The final application will be a mobile dashboard view for the employees of our little start-up which they can either take on the road or use at Gelary HQ to plan their work. It will consist of a map and a floating control panel behind a menu button. The map is used to visualise a route, starting from the user's current position along a series of customers, and the traffic situation along the route. The control panel will enable our delivery drivers to search for nearby ice cream shops, display turn-by-turn directions as well as to calculate the best pick-up location for a group of selected customers. The app will also be able to handle order changes: e.g. if a customer cancels or updates his or her position, the route will automatically be recalculated.
What will we learn in this tutorial?
In this first post we'll setup our work environment and acquire credentials for the HERE APIs. Once everything is up and running we'll learn how to render a basic map view, control the map's basic functionality through code and how to place a marker with a custom icon.
Acquiring credentials for the HERE API
The very first thing we need is to create a HERE account and register our application — no worries, this will just take a moment. Our 90-day free trial will do nicely for this tutorial (and a lot more). After signing up for our account we create a new application and select a name for it. Once that's done, we'll receive two important pieces of information: An "app ID" and an "app code". (You can always looks these up in your account.)
Setting up the skeleton of our app
Once we are all done registering our application, we can finally get our hands dirty and start building our app. (By the way, all the source code is available on GitHub to follow along easily.
|File(s) ||Description |
|mapsjs-core.js ||Core API, provides core functionality for rendering maps, map layers and map objects. |
|mapsjs-service.js ||Provides tile retrieval, routing and geocoding. |
|mapsjs-mapevents.js ||Provides functionality for user interaction. |
|mapsjs-ui.js + mapsjs-ui.css ||Provides user interface for e.g. map settings, zooming and so on. |
In the <body> tag we then add a container for the map — a <div> tag — into which the map will be embedded.
Displaying a basic map
Once you open index.html in your browser you will notice that so far we're stuck with an empty white page — let's change that! We proceed by creating a folder called scripts and a file app.js inside this folder. We then add the code to initialise our map to this file:
Let's also make sure that the map reacts properly when the window is resized. For this purpose we add the following event listener below our map initialisation.
Going further, we include the newly created file in our index.html just before the closing </body> tag:
In order to control the visual appearance of the map, let's also add a dash of CSS. Go ahead and create a folder styles and a file main.css with the following content inside this folder:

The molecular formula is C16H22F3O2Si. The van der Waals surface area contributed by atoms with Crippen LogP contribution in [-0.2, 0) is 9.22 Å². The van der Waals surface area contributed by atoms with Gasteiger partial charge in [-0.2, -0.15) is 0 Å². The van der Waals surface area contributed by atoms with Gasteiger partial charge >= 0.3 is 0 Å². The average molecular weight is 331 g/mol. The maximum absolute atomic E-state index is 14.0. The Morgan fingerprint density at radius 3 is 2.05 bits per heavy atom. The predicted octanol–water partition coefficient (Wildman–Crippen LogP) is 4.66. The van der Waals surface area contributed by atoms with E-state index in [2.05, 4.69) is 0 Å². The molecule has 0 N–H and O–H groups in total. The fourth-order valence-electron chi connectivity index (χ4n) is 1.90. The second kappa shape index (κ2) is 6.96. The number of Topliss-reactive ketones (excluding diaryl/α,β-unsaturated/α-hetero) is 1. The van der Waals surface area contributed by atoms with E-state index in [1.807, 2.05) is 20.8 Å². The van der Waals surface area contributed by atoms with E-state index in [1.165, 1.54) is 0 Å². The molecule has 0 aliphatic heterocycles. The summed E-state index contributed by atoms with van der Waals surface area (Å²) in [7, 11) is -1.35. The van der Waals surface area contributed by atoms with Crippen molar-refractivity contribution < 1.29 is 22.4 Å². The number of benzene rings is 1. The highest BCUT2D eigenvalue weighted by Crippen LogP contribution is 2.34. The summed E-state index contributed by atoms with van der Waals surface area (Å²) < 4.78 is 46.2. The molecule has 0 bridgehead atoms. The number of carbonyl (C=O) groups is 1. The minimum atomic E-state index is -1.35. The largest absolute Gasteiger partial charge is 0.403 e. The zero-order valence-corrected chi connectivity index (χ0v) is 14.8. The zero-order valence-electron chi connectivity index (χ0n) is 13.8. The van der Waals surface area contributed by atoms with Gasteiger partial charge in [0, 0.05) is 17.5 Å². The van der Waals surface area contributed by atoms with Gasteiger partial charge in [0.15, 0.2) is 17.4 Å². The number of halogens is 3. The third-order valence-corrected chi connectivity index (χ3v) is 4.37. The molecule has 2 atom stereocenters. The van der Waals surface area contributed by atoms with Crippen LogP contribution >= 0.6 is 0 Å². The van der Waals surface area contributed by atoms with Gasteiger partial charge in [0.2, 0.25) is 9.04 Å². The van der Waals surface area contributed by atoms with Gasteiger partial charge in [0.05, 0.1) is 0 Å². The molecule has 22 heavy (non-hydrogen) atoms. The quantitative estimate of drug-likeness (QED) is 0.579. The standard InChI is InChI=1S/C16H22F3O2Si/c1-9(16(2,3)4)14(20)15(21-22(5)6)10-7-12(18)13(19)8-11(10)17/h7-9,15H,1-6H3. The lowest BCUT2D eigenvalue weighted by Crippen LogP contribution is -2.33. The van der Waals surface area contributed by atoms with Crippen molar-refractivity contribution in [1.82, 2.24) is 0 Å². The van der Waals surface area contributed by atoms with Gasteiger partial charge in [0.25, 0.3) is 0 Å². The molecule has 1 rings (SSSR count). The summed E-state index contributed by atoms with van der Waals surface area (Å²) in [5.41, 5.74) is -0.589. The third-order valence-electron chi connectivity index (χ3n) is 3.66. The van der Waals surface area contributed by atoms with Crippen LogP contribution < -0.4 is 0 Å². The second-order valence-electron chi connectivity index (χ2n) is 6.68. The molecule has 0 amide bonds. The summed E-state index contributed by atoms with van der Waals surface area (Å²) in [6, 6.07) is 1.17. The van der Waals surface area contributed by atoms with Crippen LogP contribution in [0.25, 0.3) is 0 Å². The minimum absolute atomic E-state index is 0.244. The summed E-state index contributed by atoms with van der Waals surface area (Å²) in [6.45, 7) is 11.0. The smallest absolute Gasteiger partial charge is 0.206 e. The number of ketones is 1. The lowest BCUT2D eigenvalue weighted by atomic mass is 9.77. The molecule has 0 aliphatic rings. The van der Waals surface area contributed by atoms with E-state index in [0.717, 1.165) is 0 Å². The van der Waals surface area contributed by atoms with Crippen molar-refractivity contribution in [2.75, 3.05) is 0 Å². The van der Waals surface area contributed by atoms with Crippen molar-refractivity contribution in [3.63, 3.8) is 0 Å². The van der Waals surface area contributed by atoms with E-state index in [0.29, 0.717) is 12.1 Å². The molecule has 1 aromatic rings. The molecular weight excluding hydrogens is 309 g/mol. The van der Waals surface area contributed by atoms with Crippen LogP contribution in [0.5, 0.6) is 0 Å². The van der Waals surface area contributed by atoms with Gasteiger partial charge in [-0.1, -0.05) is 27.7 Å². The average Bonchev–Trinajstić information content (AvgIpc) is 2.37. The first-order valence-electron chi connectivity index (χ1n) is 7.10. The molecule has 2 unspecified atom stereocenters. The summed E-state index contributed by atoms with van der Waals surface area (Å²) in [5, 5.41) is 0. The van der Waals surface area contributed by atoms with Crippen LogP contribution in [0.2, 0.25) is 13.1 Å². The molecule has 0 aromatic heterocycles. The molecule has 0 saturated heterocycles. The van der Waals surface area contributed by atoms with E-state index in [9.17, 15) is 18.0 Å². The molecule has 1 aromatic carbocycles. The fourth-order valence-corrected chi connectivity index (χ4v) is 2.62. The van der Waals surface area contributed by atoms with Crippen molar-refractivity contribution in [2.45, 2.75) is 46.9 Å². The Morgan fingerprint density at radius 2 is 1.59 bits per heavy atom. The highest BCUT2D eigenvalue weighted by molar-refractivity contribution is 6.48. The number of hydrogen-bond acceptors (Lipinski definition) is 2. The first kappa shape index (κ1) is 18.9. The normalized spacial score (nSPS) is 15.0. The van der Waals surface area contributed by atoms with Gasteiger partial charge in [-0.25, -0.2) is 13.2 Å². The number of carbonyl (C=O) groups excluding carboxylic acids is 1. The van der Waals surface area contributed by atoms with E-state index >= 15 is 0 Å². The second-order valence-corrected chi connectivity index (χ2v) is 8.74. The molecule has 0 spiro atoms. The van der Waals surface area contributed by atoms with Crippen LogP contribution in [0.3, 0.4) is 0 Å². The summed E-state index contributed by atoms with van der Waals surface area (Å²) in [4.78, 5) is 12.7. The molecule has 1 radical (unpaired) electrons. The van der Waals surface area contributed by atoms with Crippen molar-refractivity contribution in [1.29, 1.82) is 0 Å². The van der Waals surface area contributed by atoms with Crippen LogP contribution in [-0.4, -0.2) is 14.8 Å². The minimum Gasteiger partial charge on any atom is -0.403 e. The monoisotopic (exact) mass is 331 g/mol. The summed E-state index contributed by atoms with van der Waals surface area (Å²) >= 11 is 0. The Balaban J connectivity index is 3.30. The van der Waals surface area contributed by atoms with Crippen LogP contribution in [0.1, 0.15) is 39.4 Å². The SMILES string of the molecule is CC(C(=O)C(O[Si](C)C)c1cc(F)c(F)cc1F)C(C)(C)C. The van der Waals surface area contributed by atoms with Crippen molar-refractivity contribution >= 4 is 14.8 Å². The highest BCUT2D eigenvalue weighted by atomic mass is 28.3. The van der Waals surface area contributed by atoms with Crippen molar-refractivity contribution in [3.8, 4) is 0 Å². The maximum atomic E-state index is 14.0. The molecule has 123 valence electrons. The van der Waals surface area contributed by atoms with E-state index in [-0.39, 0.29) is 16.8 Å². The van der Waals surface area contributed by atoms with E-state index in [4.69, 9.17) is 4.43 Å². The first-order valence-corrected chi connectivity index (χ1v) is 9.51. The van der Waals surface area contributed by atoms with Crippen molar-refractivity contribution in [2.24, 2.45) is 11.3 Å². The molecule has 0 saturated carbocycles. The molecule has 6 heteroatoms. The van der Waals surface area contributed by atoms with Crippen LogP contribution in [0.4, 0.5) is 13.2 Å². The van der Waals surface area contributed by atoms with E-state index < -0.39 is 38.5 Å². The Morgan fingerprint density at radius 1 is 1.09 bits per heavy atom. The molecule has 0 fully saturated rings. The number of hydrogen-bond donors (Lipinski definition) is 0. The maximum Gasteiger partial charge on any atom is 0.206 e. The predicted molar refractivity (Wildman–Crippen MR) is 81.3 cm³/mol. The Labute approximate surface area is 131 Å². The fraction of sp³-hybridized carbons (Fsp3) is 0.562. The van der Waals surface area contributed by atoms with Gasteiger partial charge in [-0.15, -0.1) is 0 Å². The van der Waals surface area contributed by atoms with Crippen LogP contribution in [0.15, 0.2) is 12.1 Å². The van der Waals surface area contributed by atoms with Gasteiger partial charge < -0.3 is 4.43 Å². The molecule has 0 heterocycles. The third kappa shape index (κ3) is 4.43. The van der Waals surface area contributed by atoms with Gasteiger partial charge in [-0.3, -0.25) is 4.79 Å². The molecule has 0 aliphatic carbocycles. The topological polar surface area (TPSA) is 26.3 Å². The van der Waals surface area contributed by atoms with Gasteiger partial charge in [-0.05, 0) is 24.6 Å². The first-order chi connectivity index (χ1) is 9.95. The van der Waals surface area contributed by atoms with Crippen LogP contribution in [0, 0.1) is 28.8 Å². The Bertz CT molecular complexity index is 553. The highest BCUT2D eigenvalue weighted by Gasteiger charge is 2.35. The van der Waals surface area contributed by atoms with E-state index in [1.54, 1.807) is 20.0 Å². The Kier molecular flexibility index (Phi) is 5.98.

This piece of code will ensure that the map always fills the viewport completely.
Now go and refresh your browser window and you should see your beautiful map. Well done!
Interacting with the map
While certainly pretty, our map is frankly not very useful yet. Furthermore, the map center seems fairly randomly selected and zooming in or out is not possible either.
Let's add some interactivity by enabling the event system. In order to do so, add following line just after the initialization of the map inside scripts/app.js.
And that's it. Now we can at least move around the map as well as zoom in and out.
Let's adjust the center point of the map and the initial zoom level of the map as well. This can be done by passing a options object to the constructor H.Map when initialising the map.
Alright, things are starting to shape up nicely!
Pro tip: You can set the map's center pointer and zoom level using map.setCenter and map.setZoom methods at any point in your code.
Adding markers to the map
In the future we will want to highlight locations such as customers or deliveries on the map using place markers. This is easily done using HERE maps. All we have to do is instantiate a new Marker object by passing in the appropriate coordinates and calling map.addObject. Let's try it in our scripts/app.js file:
After refreshing the browser window you should see a marker marking in the middle of the map.
Pro tip: While map.addObject adds new markers, you can remove them again using map.removeObject.
Custom icons for markers
Gelary's designers have done an amazing job with the user interface, but they want us to display customer marker icons. As it turns out, that's not a problem. The Marker constructor takes an options object as a second argument. This allows us to define a custom icon, using the H.map.Icon class:
For now we have set up a very basic interactive map sporting a marker with a custom icon. This work will be the foundation of our amazing ice cream delivery platform.
In the next post we are going to integrate with the browser's geolocation API to keep the delivery drivers updated. Stay tuned!